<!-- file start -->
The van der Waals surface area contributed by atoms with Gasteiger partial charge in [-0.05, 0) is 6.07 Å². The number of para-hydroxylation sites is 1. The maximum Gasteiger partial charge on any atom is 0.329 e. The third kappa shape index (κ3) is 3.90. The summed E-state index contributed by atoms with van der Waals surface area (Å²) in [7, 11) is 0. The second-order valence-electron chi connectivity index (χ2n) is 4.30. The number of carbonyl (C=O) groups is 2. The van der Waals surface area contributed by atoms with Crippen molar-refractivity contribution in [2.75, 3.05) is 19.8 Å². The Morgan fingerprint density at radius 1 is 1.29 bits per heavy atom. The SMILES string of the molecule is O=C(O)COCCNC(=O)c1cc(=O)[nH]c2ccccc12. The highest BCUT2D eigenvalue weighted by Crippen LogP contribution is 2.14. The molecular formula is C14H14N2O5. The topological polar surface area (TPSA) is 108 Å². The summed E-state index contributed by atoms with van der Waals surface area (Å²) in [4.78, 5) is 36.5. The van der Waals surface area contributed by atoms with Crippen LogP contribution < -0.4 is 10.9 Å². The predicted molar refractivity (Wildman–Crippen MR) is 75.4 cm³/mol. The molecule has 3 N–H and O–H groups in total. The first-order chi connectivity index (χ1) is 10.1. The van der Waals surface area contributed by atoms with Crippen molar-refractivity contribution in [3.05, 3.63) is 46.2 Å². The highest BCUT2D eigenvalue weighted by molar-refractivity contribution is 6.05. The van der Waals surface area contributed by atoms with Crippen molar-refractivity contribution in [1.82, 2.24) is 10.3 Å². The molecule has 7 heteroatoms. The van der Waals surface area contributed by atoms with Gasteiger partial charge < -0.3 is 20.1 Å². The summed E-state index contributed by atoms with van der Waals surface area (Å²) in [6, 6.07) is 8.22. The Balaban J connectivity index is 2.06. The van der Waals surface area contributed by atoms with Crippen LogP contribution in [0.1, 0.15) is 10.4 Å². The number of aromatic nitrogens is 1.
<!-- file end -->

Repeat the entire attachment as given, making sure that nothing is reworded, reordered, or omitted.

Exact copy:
The van der Waals surface area contributed by atoms with Gasteiger partial charge in [-0.05, 0) is 6.07 Å². The number of para-hydroxylation sites is 1. The maximum Gasteiger partial charge on any atom is 0.329 e. The third kappa shape index (κ3) is 3.90. The summed E-state index contributed by atoms with van der Waals surface area (Å²) in [7, 11) is 0. The second-order valence-electron chi connectivity index (χ2n) is 4.30. The number of carbonyl (C=O) groups is 2. The van der Waals surface area contributed by atoms with Crippen molar-refractivity contribution in [2.75, 3.05) is 19.8 Å². The Morgan fingerprint density at radius 1 is 1.29 bits per heavy atom. The SMILES string of the molecule is O=C(O)COCCNC(=O)c1cc(=O)[nH]c2ccccc12. The highest BCUT2D eigenvalue weighted by Crippen LogP contribution is 2.14. The molecular formula is C14H14N2O5. The topological polar surface area (TPSA) is 108 Å². The summed E-state index contributed by atoms with van der Waals surface area (Å²) in [4.78, 5) is 36.5. The van der Waals surface area contributed by atoms with Crippen LogP contribution < -0.4 is 10.9 Å². The predicted molar refractivity (Wildman–Crippen MR) is 75.4 cm³/mol. The molecule has 3 N–H and O–H groups in total. The first-order chi connectivity index (χ1) is 10.1. The van der Waals surface area contributed by atoms with Crippen molar-refractivity contribution in [3.05, 3.63) is 46.2 Å². The highest BCUT2D eigenvalue weighted by molar-refractivity contribution is 6.05. The van der Waals surface area contributed by atoms with Crippen molar-refractivity contribution in [1.82, 2.24) is 10.3 Å². The molecule has 7 heteroatoms. The van der Waals surface area contributed by atoms with Gasteiger partial charge < -0.3 is 20.1 Å². The summed E-state index contributed by atoms with van der Waals surface area (Å²) in [6, 6.07) is 8.22. The Balaban J connectivity index is 2.06. The van der Waals surface area contributed by atoms with Crippen LogP contribution in [0.1, 0.15) is 10.4 Å². The number of aromatic nitrogens is 1.